How to Decide Which Debt to Pay Off First

27 Apr

How to Decide Which Debt to Pay Off First: Snowball vs. Avalanche Method

by: Remie Longbrake | published: April 27, 2020

Let's face it, debt is extremely common and it affects more then just our wallets. Our very likelihoods are impacted, especially when debts start to get out of control. It can be very frustrating and often scary when we find ourselves in a situation where debt is accumulating faster then it can be paid down. The important thing to consider however, is that it can be done. 

When you’ve made the decision to get out of debt, it can be difficult to choose a course of action in order to get the best results. Often the biggest question is concerning how to select which debt to pay off first. Two popular ways to pay off debt are described below, those being the snowball and avalanche methods. The difference between the two methods is how you prioritize the debts.

The concept behind both the debt snowball and debt avalanche methods is similar: Choose one debt to focus on at a time. Once you’ve eliminated the first one, take the money you were paying toward it and put it toward the next debt on your list. With each debt you knock out, you’ll have more money to funnel into paying off the next debt, until they’re all gone.

First step, make a list of your debts with current balances along with the interest rates charged by each company. 

With this information available, you can determine whether the snowball or avalanche method will suit you better.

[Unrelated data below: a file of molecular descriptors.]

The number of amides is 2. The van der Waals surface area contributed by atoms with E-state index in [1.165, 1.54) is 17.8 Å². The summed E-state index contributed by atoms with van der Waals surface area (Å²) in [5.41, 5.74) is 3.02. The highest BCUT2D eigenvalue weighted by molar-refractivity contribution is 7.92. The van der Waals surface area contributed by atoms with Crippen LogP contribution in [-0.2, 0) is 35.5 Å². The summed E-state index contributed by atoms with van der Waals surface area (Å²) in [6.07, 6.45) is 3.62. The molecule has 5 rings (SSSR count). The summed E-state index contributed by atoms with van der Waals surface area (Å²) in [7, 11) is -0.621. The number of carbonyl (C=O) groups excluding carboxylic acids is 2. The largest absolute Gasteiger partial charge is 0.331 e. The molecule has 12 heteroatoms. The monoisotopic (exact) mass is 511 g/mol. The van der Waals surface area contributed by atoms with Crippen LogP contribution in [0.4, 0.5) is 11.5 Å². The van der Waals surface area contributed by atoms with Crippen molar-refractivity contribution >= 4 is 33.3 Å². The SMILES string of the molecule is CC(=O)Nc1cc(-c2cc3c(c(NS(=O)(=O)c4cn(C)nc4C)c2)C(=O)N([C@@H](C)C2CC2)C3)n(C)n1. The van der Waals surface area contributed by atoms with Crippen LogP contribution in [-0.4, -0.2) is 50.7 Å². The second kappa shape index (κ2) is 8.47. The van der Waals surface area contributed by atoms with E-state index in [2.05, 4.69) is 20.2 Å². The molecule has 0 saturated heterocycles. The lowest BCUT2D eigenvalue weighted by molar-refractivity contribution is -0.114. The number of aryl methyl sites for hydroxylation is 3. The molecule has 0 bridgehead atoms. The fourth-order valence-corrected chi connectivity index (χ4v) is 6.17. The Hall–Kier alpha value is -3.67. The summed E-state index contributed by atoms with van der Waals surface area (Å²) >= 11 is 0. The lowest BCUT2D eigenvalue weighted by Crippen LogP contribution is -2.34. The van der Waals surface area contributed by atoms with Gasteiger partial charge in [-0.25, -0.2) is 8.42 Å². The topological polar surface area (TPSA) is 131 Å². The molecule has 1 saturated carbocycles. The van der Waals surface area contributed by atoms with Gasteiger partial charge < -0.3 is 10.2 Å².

Snowball Method: Pay off the smallest balance first.

In the snowball method, you start with the smallest debt first, then the next smallest, and keep tackling them in order of size.


  • Begin with paying off the credit card having the smallest balance. Then, move on to the next smallest balance and pay it off and so on.
  • Why the one with the smallest balance? Because you can more quickly rid yourself of paying the monthly finance charges associated with carrying a balance on that debt. Plus, you’ll have one less debt to pay in a shorter amount of time if you start with the smallest debt.
  • Consider this, if you start with the debt having the highest balance, it will take much longer to pay off and you’ll still be paying monthly fees for all your cards/loans for however long it takes.
  • Why not knock out the smaller debts to actually save a bundle quicker each time you pay off a debt? That money can then be applied monthly toward the next debt you plan to pay off.


Avalanche Method: Start with the debt with the highest interest rate.

  • In the debt avalanche method, you prioritize your debts in order of interest rate. You start by paying off the debt with the highest interest rate first, then the next highest interest rate, and so on until they’re all paid in full.
  • Using your list, determine which debt has the highest interest rate and fees.
  • Once you have this information, pay off first that debt with the highest rates.
  • After you pay off the first debt, move on to the next creditor on the list that charges the next highest interest rate and pay it off. Continue in this manner until all your charge cards and loan balances are paid off.

Which is the better approach? It depends. Mathematically, the debt avalanche method generally saves you the most money. But psychologically, most people need the momentum provided by scoring early wins in order to stick to it, therefore the snowball method can actually be more effective in the end. 

Regardless of which method used, it does feel great to draw a line through a debt on your list as each account is paid off.

If you are not sure which method to start with, let us know and we can help you plan a course!

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